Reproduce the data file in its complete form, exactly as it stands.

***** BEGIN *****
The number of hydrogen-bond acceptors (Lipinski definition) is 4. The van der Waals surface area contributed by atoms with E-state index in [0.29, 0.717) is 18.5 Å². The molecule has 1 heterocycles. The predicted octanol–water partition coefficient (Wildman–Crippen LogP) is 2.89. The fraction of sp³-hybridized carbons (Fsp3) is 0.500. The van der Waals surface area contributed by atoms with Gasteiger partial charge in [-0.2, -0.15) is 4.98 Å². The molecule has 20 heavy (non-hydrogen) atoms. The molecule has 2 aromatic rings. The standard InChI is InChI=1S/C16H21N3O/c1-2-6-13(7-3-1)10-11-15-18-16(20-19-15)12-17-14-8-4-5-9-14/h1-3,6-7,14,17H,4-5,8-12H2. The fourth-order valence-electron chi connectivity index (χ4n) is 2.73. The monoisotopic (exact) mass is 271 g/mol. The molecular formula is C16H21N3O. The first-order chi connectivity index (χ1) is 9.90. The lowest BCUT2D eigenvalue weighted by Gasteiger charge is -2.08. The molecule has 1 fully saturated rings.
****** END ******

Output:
The number of hydrogen-bond acceptors (Lipinski definition) is 4. The van der Waals surface area contributed by atoms with E-state index in [0.29, 0.717) is 18.5 Å². The molecule has 1 heterocycles. The predicted octanol–water partition coefficient (Wildman–Crippen LogP) is 2.89. The fraction of sp³-hybridized carbons (Fsp3) is 0.500. The van der Waals surface area contributed by atoms with Gasteiger partial charge in [-0.2, -0.15) is 4.98 Å². The molecule has 20 heavy (non-hydrogen) atoms. The molecule has 2 aromatic rings. The standard InChI is InChI=1S/C16H21N3O/c1-2-6-13(7-3-1)10-11-15-18-16(20-19-15)12-17-14-8-4-5-9-14/h1-3,6-7,14,17H,4-5,8-12H2. The fourth-order valence-electron chi connectivity index (χ4n) is 2.73. The monoisotopic (exact) mass is 271 g/mol. The molecular formula is C16H21N3O. The first-order chi connectivity index (χ1) is 9.90. The lowest BCUT2D eigenvalue weighted by Gasteiger charge is -2.08. The molecule has 1 fully saturated rings.